Estimating population growth rates and instantaneous population from periodized settlement data

Keith Kintigh, Matthew A. Peeples

Research output: Contribution to journalArticlepeer-review

Abstract

Settlement surveys that yield counts of the number of houses or rooms dated to a chronological period can be used to indicate population and to estimate rates of population growth or decline. Population estimates and population growth rates are, of course, interpretively critical for describing and explaining many aspects of social dynamics. For this sort of survey data, population growth rates can be estimated by applying an ordinary, compound interest formula to room counts, standardized by period length, for successive time periods. This article offers a more nuanced approach that simulates a continuous process of room construction and abandonment, yielding a total number of rooms occupied during a period. The modeled growth rate is the value at which the model total most closely matches the value observed in the settlement data, given the set of model parameters. The model results are sensitive to both structure use-life and the founding room count. This sensitivity does not reflect a defect of the model. Instead it points to a major problem of equifinality—a great variety of different processes could account for the observed data. Exploration of three cases shows that reviewing the model results for a range of combinations of reasonable parameter values can provide demographic insights that are more informative—and can be markedly different—than those provided by the standard formula.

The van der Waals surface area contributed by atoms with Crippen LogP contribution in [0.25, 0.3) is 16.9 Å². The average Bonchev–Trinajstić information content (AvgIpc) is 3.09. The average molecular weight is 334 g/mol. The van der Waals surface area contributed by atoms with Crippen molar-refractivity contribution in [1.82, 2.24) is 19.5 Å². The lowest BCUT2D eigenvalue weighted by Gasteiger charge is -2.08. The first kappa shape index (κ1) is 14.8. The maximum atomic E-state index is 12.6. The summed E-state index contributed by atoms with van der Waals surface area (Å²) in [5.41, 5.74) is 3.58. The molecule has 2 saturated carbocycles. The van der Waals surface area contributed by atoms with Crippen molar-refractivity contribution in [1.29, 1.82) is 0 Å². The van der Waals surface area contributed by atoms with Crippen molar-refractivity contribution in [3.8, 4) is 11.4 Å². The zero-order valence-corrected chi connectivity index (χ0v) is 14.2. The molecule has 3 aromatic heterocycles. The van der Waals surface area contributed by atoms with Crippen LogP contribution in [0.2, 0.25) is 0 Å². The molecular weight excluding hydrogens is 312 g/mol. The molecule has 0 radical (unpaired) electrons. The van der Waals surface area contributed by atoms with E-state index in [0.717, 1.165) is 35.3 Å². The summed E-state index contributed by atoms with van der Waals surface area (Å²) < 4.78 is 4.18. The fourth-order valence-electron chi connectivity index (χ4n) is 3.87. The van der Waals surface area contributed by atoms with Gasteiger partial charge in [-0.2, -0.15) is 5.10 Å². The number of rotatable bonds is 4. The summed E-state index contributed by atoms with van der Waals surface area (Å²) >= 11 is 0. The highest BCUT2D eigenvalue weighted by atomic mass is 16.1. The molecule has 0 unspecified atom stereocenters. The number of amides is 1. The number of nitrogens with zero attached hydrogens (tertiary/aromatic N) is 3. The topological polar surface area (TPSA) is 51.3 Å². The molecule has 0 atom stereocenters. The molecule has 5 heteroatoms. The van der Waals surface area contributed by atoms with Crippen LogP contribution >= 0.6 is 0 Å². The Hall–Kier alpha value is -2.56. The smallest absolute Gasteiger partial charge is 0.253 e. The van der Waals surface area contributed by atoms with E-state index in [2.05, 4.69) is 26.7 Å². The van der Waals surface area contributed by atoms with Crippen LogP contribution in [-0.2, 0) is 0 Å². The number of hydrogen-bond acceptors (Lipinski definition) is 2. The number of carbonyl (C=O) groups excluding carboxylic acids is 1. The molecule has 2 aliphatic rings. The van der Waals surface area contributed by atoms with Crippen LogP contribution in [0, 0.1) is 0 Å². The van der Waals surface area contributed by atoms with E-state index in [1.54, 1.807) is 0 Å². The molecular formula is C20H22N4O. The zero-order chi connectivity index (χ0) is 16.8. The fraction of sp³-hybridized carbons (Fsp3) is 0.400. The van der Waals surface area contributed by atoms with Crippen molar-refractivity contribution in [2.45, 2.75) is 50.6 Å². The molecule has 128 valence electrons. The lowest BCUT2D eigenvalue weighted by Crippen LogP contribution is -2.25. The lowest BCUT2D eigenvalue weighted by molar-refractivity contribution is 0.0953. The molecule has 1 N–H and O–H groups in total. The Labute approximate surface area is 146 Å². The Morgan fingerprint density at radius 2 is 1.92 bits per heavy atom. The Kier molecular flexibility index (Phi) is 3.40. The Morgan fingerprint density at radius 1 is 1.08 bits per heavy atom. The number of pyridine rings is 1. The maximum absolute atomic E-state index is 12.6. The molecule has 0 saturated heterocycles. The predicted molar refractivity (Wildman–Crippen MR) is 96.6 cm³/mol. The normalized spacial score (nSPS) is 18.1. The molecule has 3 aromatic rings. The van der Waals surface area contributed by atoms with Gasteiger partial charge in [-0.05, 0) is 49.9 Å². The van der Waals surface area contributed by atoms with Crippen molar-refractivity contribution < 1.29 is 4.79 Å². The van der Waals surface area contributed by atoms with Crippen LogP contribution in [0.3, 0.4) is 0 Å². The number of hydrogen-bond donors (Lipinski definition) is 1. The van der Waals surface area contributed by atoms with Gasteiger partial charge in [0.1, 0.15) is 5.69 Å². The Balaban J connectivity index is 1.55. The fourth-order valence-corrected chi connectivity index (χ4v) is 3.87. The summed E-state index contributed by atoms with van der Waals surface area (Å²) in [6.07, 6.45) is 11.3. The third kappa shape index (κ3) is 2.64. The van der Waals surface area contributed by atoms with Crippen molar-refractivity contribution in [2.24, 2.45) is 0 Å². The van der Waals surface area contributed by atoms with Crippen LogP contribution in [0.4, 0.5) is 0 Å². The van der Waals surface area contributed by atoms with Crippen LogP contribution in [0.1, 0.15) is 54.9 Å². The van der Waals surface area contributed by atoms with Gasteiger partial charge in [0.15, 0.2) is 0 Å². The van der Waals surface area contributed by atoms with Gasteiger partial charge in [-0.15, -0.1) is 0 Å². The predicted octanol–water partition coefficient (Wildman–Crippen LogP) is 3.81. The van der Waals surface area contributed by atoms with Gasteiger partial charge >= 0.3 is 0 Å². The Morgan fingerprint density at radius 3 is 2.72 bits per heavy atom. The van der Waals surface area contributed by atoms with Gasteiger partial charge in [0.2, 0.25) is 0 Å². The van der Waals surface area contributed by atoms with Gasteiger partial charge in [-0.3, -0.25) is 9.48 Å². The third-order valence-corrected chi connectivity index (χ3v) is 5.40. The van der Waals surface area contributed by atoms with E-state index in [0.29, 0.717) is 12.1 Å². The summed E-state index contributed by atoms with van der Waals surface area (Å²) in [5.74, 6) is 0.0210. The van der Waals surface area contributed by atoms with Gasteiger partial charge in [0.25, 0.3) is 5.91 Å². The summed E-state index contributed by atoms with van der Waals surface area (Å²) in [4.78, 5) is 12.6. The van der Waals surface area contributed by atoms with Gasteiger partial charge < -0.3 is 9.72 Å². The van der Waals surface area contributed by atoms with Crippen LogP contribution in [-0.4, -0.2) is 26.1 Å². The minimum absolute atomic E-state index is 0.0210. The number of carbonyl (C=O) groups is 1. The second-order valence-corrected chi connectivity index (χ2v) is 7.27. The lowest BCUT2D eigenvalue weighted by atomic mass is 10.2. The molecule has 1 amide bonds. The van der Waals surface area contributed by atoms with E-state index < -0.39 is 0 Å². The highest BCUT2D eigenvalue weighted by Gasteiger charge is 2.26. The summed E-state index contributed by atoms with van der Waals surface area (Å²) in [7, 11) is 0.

Original languageEnglish (US)
Pages (from-to)197-209
Number of pages13
JournalJournal of Computer Applications in Archaeology
Volume3
Issue number1
DOIs
StatePublished - 2020

Keywords

  • Demography
  • Population Growth
  • Settlement Survey
  • Simulation
  • Southwest USA

ASJC Scopus subject areas

  • Computer Science Applications
  • Archaeology
  • Archaeology

Fingerprint

Dive into the research topics of 'Estimating population growth rates and instantaneous population from periodized settlement data'. Together they form a unique fingerprint.

Cite this